Note: Do not submit assignments to me over e-mail unless you have made arrangements with me beforehand and demonstrated a compelling reason to do so.
This class relies on your participation to make it a success. Your responsibility is threefold: 1) DO THE READING 2) Be an active listener 3) Contribute to discussions. Of course, some people will want to talk more than others. Your participation grade will be based on the quality, not quantity, of your contributions. Attendance and preparation are essential to good participation. More than three absences over the term will significantly reduce your participation grade. (“Significantly” means your participation grade goes down at least half a letter grade if you have more than three absences, and drops rapidly after four absences. Since the participation grade also depends on the work you do while in class, missing class will affect the participation grade differently for each student.)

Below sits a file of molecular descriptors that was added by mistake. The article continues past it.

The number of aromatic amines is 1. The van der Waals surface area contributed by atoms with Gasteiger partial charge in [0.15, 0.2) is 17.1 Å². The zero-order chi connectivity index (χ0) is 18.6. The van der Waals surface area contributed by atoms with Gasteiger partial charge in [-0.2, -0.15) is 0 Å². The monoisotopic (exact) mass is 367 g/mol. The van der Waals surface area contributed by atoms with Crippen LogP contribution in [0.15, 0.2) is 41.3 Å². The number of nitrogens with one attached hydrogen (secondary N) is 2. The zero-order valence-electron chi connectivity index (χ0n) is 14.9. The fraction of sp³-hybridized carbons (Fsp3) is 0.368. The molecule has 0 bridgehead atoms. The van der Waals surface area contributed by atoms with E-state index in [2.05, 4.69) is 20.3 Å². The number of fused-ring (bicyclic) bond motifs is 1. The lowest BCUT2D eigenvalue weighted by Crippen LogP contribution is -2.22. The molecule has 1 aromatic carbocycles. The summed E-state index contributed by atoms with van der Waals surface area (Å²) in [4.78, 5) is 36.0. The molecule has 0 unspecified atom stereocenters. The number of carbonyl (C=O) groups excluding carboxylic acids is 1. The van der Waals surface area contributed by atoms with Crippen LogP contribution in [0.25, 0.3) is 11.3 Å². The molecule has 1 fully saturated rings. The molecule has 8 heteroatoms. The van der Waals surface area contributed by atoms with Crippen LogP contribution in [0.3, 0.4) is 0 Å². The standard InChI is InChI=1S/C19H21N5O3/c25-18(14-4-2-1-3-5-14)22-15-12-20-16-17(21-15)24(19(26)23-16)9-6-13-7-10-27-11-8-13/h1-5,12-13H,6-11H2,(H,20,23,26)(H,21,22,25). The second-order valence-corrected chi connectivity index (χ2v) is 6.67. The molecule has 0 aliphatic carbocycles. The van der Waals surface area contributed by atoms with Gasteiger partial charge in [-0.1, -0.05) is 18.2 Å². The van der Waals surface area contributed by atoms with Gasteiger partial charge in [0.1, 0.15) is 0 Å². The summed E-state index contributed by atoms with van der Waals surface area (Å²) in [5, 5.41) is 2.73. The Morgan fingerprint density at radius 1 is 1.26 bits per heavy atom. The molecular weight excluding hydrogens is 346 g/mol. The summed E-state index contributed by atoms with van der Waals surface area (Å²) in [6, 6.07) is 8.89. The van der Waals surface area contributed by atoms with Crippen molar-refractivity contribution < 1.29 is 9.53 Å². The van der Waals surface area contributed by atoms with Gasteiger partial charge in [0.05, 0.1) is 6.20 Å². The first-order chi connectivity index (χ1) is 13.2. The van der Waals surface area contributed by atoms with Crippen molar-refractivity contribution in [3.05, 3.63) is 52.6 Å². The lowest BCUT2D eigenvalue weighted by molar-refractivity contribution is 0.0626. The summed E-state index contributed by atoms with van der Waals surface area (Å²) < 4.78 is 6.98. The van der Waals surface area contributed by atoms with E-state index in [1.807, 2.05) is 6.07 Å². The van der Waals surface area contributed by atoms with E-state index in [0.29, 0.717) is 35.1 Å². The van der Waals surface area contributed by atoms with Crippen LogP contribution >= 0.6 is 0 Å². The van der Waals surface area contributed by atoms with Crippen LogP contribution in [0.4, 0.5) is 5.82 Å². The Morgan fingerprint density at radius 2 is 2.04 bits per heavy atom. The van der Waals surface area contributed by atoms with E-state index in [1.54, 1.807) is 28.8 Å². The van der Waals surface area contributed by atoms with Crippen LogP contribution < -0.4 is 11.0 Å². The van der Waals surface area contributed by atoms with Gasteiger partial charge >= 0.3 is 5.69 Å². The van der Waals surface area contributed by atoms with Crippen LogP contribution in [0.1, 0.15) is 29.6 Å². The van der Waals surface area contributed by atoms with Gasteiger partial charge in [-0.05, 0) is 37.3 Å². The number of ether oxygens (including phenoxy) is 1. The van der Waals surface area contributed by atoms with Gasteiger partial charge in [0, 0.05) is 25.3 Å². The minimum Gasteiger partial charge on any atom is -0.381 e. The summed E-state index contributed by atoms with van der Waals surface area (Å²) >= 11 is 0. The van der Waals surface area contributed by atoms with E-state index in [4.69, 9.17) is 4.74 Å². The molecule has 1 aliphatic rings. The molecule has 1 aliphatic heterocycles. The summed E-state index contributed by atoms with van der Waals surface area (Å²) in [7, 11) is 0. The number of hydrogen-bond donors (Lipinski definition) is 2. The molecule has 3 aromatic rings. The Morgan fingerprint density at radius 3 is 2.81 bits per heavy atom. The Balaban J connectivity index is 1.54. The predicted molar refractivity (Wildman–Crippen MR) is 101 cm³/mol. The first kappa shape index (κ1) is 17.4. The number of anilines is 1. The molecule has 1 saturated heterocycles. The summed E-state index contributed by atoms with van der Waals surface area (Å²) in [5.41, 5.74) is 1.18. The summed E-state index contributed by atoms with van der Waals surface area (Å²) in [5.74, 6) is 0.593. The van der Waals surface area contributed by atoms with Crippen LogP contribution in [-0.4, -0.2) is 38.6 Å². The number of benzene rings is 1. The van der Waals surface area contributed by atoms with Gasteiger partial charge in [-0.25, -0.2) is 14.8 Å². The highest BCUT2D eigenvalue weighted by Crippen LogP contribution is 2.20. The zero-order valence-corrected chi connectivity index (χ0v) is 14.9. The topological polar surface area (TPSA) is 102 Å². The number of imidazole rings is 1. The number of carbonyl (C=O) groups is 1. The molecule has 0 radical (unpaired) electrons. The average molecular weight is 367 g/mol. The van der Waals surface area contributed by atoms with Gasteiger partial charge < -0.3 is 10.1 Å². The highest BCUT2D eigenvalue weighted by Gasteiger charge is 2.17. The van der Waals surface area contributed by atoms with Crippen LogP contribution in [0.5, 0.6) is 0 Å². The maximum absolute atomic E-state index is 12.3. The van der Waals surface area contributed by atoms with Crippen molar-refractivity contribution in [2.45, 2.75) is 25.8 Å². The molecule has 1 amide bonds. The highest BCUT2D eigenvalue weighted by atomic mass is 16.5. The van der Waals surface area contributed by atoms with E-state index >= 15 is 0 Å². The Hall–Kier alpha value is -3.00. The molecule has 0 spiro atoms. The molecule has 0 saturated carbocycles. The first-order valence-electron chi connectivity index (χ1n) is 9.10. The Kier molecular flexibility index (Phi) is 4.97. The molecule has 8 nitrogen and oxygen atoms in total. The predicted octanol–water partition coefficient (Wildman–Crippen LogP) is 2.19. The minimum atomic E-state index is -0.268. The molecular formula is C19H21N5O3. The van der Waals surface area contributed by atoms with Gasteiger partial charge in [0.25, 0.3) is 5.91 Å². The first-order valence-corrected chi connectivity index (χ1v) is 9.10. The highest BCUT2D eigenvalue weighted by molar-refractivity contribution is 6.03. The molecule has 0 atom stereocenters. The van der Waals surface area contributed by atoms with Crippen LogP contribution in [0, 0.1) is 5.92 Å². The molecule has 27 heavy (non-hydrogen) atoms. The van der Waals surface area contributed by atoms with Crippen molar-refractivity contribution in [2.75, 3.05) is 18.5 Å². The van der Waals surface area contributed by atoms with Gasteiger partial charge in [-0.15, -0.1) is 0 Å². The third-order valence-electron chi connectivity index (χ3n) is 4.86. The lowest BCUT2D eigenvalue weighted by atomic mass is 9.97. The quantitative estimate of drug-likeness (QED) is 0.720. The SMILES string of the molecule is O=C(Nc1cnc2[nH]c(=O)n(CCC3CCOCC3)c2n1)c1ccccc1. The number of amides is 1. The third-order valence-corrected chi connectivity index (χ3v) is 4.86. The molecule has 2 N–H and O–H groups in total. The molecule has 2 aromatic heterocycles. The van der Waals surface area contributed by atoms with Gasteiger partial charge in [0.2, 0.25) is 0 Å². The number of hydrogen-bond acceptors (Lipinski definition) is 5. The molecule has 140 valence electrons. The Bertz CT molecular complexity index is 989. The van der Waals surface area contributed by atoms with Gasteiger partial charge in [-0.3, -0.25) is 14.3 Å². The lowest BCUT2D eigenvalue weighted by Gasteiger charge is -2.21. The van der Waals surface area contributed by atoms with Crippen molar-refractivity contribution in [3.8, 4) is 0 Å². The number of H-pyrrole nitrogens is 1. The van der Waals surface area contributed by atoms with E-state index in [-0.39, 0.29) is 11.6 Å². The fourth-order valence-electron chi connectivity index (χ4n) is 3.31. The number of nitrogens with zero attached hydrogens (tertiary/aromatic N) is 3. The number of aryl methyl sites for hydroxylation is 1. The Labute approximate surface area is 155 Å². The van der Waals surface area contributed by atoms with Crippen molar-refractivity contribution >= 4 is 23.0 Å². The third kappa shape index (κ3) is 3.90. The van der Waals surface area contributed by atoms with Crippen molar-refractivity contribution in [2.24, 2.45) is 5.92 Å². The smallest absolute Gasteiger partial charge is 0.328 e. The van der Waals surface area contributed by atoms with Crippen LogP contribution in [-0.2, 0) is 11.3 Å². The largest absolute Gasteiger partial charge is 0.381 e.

Participation includes posts to Blackboard as follows: First, you will participate in on-line discussion. To do so, submit at least two well-developed posts to the course discussion forum. You can describe a popular culture experience of your own, comment further on course readings or discussion, or respond to one of the posted comments from others. These posts should be several sentences long as well as interesting and reflective. You will post on other topics as assigned in the Course Schedule (below).
II. Quizzes and In-Class Writing Assignments. From time to time, you will have quizzes or short in-class essays on the day’s reading. Sometimes these will be announced, sometimes not.
III. Papers /Popular Culture Collection Assignments